How to be a good tech.

Author: admin  |  Category: Business, Consumer, Observations  |  Comment (1)  |  Add Comment

I’ve written a few posts about bad users, clients, customers, and whatnot.  This has gotten a few people to email me that not all users are bad and that there are some bad techs out there.  This, I fully agree.  I’ve worked with some in the past.  Just as there are good users and bad users, there are good techs and bad techs.

That’s why I’m dedicating this post on how to be a good technician.  This is going to be a surprise to a lot of techs out there but it is not based on what you know.  Seriously.  While I do admit, being able to solve the user’s issue in a minute does help, it’s not the end all to customer satisfaction.

First – and most important:  LISTEN.  That is a human you’re interacting with.

I don’t mean sit and listen to a 30 minute rant at how they are terrible with computers, they always have problems with computers, and Microsoft is in existence just to make their lives difficult.  When they are describing the issue to you, listen to them, make eye contact.  Don’t just plop down in front of their computer and start taping away at the keyboard – that will make you look like a robot (and that’s only OK if you’re JP from “Grandma’s Boy” – but even he was annoying).  Plus, this makes the user feel like a number as opposed to a person.

Listen to their concerns, don’t be afraid to ask questions (believe it or not it does not make you look incompetent, in fact, it makes it look like you are paying attention!), even repeat what the user said to make sure you understand what they are saying.

Second – don’t rush the job.  Yes, some issues only take a minute or two to fix but many don’t.  Don’t try to fly through it.  Take your time.  If you rush, the chances of you making a mistake are greatly increased.  Even double check your work if you need to.  This leads right into:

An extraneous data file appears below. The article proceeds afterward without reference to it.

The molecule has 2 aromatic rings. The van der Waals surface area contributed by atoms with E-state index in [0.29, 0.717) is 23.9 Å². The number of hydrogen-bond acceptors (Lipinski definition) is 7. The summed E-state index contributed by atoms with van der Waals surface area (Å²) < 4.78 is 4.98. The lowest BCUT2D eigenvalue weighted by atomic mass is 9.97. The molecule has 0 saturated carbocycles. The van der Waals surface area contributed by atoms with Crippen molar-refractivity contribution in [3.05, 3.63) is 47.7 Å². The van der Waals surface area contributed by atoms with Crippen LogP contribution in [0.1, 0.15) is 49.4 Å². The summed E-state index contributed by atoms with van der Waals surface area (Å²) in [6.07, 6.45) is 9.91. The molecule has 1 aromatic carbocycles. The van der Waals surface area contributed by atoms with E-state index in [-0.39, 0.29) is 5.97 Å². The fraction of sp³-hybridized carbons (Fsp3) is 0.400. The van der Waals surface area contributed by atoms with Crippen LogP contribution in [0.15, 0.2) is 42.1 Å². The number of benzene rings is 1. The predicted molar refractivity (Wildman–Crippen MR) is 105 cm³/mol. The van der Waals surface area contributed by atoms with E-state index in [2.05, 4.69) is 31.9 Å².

Third – Make sure you have resolved the issue, if possible.  Sit down with the user, explain to them what you did (in non-technical terms), and have them verify that the issue has been resolved.  If they couldn’t print, have them send something to the printer.  If they couldn’t access a site, have them access it.  One of the worst feelings I get is when I get a repeat user with the same issue and it’s because I didn’t solve it the first time.

Next – I’ll let you in on a little secret – build up a good and solid network.  If I find myself with an employer for more than 2-3 months, I start building up a network (and not just those I directly work with).  Get to know people, even if it is purely virtually (though email, phone calls, IM etc..).  When you get these connections established, don’t be afraid to help them out if they ask for help, most will quickly return the favor when you need help in the future.  Plus, the more people you know, the more people you have to ask for good letters of recommendations when it comes time to ask for a raise or promotion.  :)   Building up a network does NOT mean you’re kissing their rears, too.  No one likes a kiss-ass.

Keep in touch with that network.  As long as you do this, your network will grow.  Yes, people will leave but others will come into the groups.  Your group will grow and the knowledge base of the group will grow with it.  Even if you’re alone there are many techie sites out there that you can join for quick answers (for example, Windrivers –

Also, it’s not about what you know but can you find the answer?  I worked with a guy once who had his CCNA, MCSP, MCP+I, A+, N+, and graduated “with honors” from a local well known computer school.  Let’s just ay he spent over 10 minutes arguing with a customer (over the phone) claiming that they knew nothing about computers since they didn’t know what operating system they were running and he couldn’t help them.  He never heard of Windows 3.1 (and this was back in 2000).  Now, who do you think the customers would rather deal with – him, who didn’t even know how to install drivers but had that education, or me with no education but someone who would be willing to jump onto or ask a few co-workers for the answers?